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Roundtable discussion to explore human landscape of the borderlands

February 25, 2013

We make sense of the places we live through the stories we tell about ourselves, our place, our past, and our future.

"A Storied Landscape" brings together artists, activists and scholars to explore the role of storytelling in creating identity, understanding and sense of place in the borderlands. During this roundtable discussion, panelists will explore the human landscape of the borderlands through personal and family stories, poetry and performance. It is organized through the collaborative efforts of ASU’s Institute for Humanities Research, the School of Historical, Philosophical, and Religious Studies, and the Comparative Border Studies Program.

Featured speakers:

• Katherine Benton-Cohen, an Arizona native and third-generation southwesterner, is an associate professor of history at Georgetown University and author of numerous works that examine race and labor in the Arizona borderlands, including "Borderline Americans: Racial Division and Labor War in the Arizona Borderlands in 2009."  Her current research examines the history of the U.S. Congress’s Dillingham Commission, which conducted a massive study of immigration in the early twentieth century. Its findings paved the way for the immigration restrictions of the 1920s that ended mass migration to the United States until the 1960s.

•Teresa Leal, long-time community activist from “Ambos Nogales,” is a Sonora native who has worked on multiple public health and social and environmental justice issues on both sides of the border in southern Arizona. Leal has served as co-chair of the Southwest Network for Environmental and Economic Justice, and is the founder of Comadres (Co-Mothers), a group of American and Mexican women working to empower women to seek solutions for labor, environmental, and economic problems resulting from maquiladoras and gender and environmental injustices along the border. She is also curator and educator at the Pimería Alta Historical Society in Nogales, Ariz.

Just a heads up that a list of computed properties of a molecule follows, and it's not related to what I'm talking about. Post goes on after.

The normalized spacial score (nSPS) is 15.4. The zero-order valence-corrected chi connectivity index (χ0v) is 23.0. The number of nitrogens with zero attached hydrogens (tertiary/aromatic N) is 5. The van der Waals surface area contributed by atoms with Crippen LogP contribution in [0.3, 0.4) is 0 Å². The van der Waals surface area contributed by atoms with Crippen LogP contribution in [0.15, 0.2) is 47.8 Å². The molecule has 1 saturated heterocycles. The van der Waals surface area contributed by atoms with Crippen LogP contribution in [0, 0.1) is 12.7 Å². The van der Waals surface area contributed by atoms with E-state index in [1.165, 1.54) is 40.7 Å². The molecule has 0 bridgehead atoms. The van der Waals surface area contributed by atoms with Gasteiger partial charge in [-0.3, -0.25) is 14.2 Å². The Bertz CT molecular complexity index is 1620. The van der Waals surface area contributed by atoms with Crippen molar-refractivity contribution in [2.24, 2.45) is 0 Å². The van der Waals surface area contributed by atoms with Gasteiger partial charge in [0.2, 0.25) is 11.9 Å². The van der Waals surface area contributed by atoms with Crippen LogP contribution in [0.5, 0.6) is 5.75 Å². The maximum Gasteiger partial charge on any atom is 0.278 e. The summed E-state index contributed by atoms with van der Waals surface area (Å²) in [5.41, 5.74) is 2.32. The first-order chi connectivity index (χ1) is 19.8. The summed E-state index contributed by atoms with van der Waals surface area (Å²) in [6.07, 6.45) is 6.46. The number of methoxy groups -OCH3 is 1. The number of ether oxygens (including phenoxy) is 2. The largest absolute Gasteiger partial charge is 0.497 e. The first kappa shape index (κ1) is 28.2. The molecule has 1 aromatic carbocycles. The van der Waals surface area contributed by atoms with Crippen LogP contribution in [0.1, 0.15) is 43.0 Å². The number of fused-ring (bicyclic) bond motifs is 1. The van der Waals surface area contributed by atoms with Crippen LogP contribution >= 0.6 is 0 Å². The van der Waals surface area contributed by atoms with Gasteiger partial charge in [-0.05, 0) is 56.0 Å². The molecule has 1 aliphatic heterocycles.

• Sarah Amira de la Garza, associate professor and Southwest Borderlands Scholar at ASU’s Hugh Downs School of Human Communication. Her work stresses the performance of personal and ethnic identity, uses of performance, ritual, and deep reflexive practices in auto/ethnographic research, with a commitment to uncovering ways to stimulate critical thinking on the road to change and recovery from habituated patterns of interactions and addiction. Her body of work includes the 2004 book "Maria Speaks: Journeys through the Mysteries of the Mother in My Life as a Chicana."

• Simon Ortiz, Regents' Professor in ASU’s Department of English, is an Indigenous poet and writer of Acoma Pueblo heritage who specializes in Indigenous literature. With literary perspective as a guide he examines the decolonization of Indigenous people’s land, culture and community and the cultural, social and political dynamics of Indigenous peoples of North, Central and South America. 

• Joni Adamson is an associate professor of English and environmental humanities at ASU, senior research scholar in the Global Institute of Sustainability, and director of the ASU Environmental Humanities Certificate. Her varied research interests include environmental literature and literary criticism, critical environmental justice studies, American Southwest literature and film, and folklore. She has published broadly on issues of environmental justice, food sovereignty, and Indigenous rights in the American Southwest. 

This event is free and open to the public; space is limited. For more information and to RSVP, visit